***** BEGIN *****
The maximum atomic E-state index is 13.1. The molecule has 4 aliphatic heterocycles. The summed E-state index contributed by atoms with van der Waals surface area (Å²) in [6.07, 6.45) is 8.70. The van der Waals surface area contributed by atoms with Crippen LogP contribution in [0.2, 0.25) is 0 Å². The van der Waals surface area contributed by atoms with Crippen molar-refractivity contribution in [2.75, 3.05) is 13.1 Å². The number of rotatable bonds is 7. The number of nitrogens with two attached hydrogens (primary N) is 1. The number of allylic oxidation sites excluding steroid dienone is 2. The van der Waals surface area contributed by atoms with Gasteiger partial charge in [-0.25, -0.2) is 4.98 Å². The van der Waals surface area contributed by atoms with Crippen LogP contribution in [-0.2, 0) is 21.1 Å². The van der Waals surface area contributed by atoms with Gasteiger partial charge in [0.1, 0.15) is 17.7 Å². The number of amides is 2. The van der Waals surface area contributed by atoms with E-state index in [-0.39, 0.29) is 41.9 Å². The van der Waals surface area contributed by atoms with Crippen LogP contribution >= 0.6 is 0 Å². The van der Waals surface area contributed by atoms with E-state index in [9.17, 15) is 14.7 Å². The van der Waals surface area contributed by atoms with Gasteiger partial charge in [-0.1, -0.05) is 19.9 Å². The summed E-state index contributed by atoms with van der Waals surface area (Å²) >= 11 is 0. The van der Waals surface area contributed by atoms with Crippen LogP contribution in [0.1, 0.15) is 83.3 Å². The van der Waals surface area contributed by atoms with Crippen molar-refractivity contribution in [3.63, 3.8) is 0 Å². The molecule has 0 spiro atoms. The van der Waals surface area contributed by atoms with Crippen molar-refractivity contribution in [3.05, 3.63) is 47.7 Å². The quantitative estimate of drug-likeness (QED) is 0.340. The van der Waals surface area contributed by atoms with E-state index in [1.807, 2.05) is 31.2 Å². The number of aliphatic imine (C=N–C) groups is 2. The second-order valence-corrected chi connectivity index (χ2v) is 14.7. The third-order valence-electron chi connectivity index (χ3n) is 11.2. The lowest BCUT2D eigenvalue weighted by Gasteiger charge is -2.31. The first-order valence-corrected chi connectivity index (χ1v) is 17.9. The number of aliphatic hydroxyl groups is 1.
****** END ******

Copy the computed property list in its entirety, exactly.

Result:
The maximum atomic E-state index is 13.1. The molecule has 4 aliphatic heterocycles. The summed E-state index contributed by atoms with van der Waals surface area (Å²) in [6.07, 6.45) is 8.70. The van der Waals surface area contributed by atoms with Crippen LogP contribution in [0.2, 0.25) is 0 Å². The van der Waals surface area contributed by atoms with Crippen molar-refractivity contribution in [2.75, 3.05) is 13.1 Å². The number of rotatable bonds is 7. The number of nitrogens with two attached hydrogens (primary N) is 1. The number of allylic oxidation sites excluding steroid dienone is 2. The van der Waals surface area contributed by atoms with Gasteiger partial charge in [-0.25, -0.2) is 4.98 Å². The van der Waals surface area contributed by atoms with Crippen LogP contribution in [-0.2, 0) is 21.1 Å². The van der Waals surface area contributed by atoms with Gasteiger partial charge in [0.1, 0.15) is 17.7 Å². The number of amides is 2. The van der Waals surface area contributed by atoms with E-state index in [-0.39, 0.29) is 41.9 Å². The van der Waals surface area contributed by atoms with Crippen LogP contribution >= 0.6 is 0 Å². The van der Waals surface area contributed by atoms with E-state index in [9.17, 15) is 14.7 Å². The van der Waals surface area contributed by atoms with Gasteiger partial charge in [-0.1, -0.05) is 19.9 Å². The summed E-state index contributed by atoms with van der Waals surface area (Å²) >= 11 is 0. The van der Waals surface area contributed by atoms with Crippen LogP contribution in [0.1, 0.15) is 83.3 Å². The van der Waals surface area contributed by atoms with Crippen molar-refractivity contribution in [3.63, 3.8) is 0 Å². The molecule has 0 spiro atoms. The van der Waals surface area contributed by atoms with Crippen molar-refractivity contribution in [3.05, 3.63) is 47.7 Å². The quantitative estimate of drug-likeness (QED) is 0.340. The van der Waals surface area contributed by atoms with E-state index in [1.807, 2.05) is 31.2 Å². The number of aliphatic imine (C=N–C) groups is 2. The second-order valence-corrected chi connectivity index (χ2v) is 14.7. The third-order valence-electron chi connectivity index (χ3n) is 11.2. The lowest BCUT2D eigenvalue weighted by Gasteiger charge is -2.31. The first-order valence-corrected chi connectivity index (χ1v) is 17.9. The number of aliphatic hydroxyl groups is 1.